Accuracy and Reliability
Once you have stated and explained your conclusions, you need to start thinking about the "bigger picture" - where does your investigation fit with the wider field of Geography? What is the meaning of your research and what is the worth of your results?
This term refers to your data - and particularly to the precision with which it was collected. What were the likely sources of error? Is your data specific and precise or are there ways in which there might be mistakes in the data collection, or problems with the data?
You will need to comment on how accurate your results are, and the likely problems which have limited this.
This is more to do with your conclusions - are they believeable? If you repeated the investigation would you get the same results? Can your conclusions be accepted as an overall trend or theory? To quote an old advert (and more recent comedy series), is 8 out of ten cats enough?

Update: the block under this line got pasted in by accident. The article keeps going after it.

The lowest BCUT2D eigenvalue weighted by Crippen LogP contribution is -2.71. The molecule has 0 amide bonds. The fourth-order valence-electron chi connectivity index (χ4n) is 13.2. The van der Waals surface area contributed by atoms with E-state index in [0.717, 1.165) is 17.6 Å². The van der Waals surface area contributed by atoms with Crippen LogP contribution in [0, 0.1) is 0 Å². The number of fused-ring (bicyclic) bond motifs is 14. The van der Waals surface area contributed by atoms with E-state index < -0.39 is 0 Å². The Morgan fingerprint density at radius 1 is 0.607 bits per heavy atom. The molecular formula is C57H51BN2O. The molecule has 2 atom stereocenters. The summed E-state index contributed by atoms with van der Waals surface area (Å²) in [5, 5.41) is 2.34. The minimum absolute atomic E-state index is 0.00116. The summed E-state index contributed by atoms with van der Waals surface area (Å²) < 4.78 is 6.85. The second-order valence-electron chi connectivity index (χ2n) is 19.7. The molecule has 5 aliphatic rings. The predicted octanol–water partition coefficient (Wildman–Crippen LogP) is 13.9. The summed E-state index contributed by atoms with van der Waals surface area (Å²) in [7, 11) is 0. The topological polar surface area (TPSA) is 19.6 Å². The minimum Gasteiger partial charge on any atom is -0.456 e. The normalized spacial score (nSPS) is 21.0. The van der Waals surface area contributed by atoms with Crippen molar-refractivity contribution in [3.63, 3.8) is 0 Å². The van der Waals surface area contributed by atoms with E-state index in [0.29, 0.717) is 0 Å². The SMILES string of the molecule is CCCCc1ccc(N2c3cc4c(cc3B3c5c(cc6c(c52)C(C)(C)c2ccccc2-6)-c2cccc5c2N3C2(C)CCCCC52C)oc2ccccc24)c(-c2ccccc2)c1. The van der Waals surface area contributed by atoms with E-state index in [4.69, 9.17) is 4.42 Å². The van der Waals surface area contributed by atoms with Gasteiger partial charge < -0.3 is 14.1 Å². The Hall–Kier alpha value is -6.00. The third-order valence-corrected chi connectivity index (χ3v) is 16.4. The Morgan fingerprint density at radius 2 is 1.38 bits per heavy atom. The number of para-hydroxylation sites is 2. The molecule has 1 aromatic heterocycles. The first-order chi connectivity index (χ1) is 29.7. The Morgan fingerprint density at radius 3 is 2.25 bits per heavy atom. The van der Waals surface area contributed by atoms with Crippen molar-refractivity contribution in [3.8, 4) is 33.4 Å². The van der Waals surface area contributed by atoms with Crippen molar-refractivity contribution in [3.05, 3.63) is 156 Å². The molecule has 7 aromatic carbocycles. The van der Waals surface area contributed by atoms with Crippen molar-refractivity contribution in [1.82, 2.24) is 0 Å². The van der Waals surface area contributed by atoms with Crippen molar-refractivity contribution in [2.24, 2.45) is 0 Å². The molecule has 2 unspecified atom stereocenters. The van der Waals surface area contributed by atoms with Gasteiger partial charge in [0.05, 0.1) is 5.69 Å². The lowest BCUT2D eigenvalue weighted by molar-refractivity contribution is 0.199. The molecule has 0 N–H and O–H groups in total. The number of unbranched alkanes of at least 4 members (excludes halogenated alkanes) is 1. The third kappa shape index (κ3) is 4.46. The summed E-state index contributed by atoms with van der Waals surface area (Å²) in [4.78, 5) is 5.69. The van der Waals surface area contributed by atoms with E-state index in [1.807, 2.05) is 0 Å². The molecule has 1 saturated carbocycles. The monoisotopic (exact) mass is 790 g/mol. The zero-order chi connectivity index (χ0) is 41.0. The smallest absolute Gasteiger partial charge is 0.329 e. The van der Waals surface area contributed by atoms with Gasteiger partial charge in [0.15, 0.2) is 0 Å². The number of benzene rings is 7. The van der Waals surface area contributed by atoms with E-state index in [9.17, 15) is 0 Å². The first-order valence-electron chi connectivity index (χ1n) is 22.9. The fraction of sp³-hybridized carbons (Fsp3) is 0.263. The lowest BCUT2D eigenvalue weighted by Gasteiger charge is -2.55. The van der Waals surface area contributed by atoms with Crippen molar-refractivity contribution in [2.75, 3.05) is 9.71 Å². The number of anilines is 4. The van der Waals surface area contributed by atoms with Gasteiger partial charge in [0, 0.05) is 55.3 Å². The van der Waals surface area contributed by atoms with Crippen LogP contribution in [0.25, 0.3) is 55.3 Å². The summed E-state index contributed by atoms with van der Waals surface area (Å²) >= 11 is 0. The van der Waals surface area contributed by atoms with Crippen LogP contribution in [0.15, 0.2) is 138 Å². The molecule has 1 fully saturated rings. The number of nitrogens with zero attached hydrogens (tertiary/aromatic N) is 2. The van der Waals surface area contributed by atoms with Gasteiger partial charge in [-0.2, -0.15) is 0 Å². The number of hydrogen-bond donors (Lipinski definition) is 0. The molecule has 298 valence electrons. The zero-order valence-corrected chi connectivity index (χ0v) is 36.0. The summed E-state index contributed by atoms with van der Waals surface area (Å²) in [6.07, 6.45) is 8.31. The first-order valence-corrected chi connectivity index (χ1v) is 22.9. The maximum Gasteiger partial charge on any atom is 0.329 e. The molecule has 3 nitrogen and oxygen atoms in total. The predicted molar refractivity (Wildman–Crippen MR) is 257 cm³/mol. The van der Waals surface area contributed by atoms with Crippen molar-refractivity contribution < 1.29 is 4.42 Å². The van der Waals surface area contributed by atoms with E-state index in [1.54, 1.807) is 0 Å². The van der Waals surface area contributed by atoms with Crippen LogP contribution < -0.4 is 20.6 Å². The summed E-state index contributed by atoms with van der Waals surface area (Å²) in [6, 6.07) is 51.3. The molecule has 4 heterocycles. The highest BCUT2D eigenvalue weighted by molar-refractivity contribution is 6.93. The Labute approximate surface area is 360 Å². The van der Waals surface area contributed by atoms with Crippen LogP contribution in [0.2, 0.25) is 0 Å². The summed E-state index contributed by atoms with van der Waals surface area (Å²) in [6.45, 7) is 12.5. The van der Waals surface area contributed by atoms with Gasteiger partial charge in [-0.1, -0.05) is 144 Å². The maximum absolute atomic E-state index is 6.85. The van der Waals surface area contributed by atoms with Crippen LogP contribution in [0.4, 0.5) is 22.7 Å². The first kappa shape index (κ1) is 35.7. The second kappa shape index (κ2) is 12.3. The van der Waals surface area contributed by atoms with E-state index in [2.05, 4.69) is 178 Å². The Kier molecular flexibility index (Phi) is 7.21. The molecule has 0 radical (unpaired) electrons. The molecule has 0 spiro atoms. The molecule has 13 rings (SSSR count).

The likelihood is that your investigation is to an extent accurate and reliable, but that there were problems with your sampling and data collection that make your conclusions less than valid. Here are some questions to ask yourself (not all will be relevant to your study)...
- Is one transect enough?
- Are 20 sites enough?
- Was one day enough?
- Are 30 questionnaire results sufficient?
- How reliable are peoples' opinions?
- What is the margin for error when estimating % cover in a quadrat?
- Was one survey location appropriate?
- Did you identify every different grass species correctly?
- Was your sampling strategy truly systematic?
- Is the temperature sensor calibrated correctly? Did you check?
If the answer to any (or all) of these questions is "no" (hint: it should be!), then you have ideas as to how to go about commenting on the accuracy and reliability of your data.
For each aim, identify at least one way that the accuracy of your data and the reliability of your conclusions can be questionned.
Try to identify ways that these problems can be overcome.